Twice a year, Mother Nature orchestrates a unique spectacle in the Manhattan sky: the setting sun aligns perfectly with the man-made grid, sending solar light scuttling across the city's streets and skyscrapers.
Like an ancient religious ceremony, Manhattanhenge falls at a slightly different time each year. For 2013, it's at sunset this Friday and Saturday night.
The perfect viewing of the full sun is Friday at 8:23 p.m., according to New York's Museum of Natural History, and as far east as possible, at a spot from which you can see New Jersey.
The best cross streets are 14th, 23rd, 34th, 42nd and 57th, but there is nothing quite like including the Empire State and Chrysler buildings, on 34th and 42nd streets, in the scene.
(Mock-up courtesy of Museum of Natural History)
Many people prefer the view of the half-sun peeking over the horizon, which will take place on Saturday at 8:24 p.m.
Had Manhattan's grid been perfectly aligned with the geographic north-south line, then Manhattanhenge would coincide with the equinoxes, the Museum notes.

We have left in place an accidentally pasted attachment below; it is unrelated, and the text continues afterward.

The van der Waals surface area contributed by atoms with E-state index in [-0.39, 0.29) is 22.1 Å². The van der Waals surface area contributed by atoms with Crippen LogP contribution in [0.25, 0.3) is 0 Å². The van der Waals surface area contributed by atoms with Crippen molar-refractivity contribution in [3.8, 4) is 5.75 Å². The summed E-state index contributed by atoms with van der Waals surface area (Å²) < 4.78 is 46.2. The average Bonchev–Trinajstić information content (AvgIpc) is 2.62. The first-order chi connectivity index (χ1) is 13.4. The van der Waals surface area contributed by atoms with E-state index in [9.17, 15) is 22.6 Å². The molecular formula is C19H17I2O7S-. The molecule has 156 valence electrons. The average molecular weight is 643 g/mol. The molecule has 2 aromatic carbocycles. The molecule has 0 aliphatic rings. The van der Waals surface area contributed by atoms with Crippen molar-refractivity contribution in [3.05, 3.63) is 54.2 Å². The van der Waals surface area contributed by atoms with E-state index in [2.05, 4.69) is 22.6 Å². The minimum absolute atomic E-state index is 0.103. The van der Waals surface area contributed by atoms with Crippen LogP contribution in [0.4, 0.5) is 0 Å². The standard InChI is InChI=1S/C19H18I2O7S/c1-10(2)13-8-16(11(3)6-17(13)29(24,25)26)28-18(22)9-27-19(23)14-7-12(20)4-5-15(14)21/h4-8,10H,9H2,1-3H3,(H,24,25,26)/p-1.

But the grid is rotated 30 degrees east from geographic north, shifting the days of alignment by a couple of weeks.
While any city with a rectangular grid has days when the setting sun aligns with its streets, Manhattan also has a clear view to the horizon, across the Hudson River to New Jersey, and canyons of narrow streets framed by unique tall buildings that frame the setting sun.
So, the Museum notes, "Manhattanhenge may just be a unique urban phenomenon in the world, if not the universe."
By Cheryl Rosen
Friday, July 12, 2013
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